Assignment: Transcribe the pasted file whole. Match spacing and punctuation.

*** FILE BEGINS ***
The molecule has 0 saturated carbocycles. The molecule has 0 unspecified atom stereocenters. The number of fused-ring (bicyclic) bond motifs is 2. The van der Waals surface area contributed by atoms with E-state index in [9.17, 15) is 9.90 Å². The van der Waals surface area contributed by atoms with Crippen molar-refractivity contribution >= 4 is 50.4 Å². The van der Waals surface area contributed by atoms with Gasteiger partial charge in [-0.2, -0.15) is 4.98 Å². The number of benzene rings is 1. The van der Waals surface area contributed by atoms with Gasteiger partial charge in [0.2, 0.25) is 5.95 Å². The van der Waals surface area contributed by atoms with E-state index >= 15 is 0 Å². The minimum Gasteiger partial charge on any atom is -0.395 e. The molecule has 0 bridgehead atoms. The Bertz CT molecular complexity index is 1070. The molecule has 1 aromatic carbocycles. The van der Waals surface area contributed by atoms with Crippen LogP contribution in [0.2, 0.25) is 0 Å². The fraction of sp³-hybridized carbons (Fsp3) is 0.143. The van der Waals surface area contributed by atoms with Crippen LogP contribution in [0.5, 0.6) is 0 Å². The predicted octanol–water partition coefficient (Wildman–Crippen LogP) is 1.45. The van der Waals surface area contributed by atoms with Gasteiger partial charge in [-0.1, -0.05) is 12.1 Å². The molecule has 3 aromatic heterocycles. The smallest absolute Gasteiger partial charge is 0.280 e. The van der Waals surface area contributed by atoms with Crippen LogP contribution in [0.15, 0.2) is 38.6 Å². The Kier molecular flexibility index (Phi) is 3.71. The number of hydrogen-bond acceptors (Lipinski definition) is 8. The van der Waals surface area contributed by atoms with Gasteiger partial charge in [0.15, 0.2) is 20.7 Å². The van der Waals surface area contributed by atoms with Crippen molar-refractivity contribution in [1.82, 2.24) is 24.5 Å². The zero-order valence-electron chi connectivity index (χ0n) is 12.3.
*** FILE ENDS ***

The molecule has 0 saturated carbocycles. The molecule has 0 unspecified atom stereocenters. The number of fused-ring (bicyclic) bond motifs is 2. The van der Waals surface area contributed by atoms with E-state index in [9.17, 15) is 9.90 Å². The van der Waals surface area contributed by atoms with Crippen molar-refractivity contribution >= 4 is 50.4 Å². The van der Waals surface area contributed by atoms with Gasteiger partial charge in [-0.2, -0.15) is 4.98 Å². The number of benzene rings is 1. The van der Waals surface area contributed by atoms with Gasteiger partial charge in [0.2, 0.25) is 5.95 Å². The van der Waals surface area contributed by atoms with E-state index >= 15 is 0 Å². The minimum Gasteiger partial charge on any atom is -0.395 e. The molecule has 0 bridgehead atoms. The Bertz CT molecular complexity index is 1070. The molecule has 1 aromatic carbocycles. The van der Waals surface area contributed by atoms with Crippen LogP contribution in [0.2, 0.25) is 0 Å². The fraction of sp³-hybridized carbons (Fsp3) is 0.143. The van der Waals surface area contributed by atoms with Crippen LogP contribution in [0.5, 0.6) is 0 Å². The predicted octanol–water partition coefficient (Wildman–Crippen LogP) is 1.45. The van der Waals surface area contributed by atoms with Gasteiger partial charge in [-0.1, -0.05) is 12.1 Å². The molecule has 3 aromatic heterocycles. The smallest absolute Gasteiger partial charge is 0.280 e. The van der Waals surface area contributed by atoms with Crippen LogP contribution in [0.15, 0.2) is 38.6 Å². The Kier molecular flexibility index (Phi) is 3.71. The number of hydrogen-bond acceptors (Lipinski definition) is 8. The van der Waals surface area contributed by atoms with Gasteiger partial charge in [0.15, 0.2) is 20.7 Å². The van der Waals surface area contributed by atoms with Crippen molar-refractivity contribution in [1.82, 2.24) is 24.5 Å². The zero-order valence-electron chi connectivity index (χ0n) is 12.3.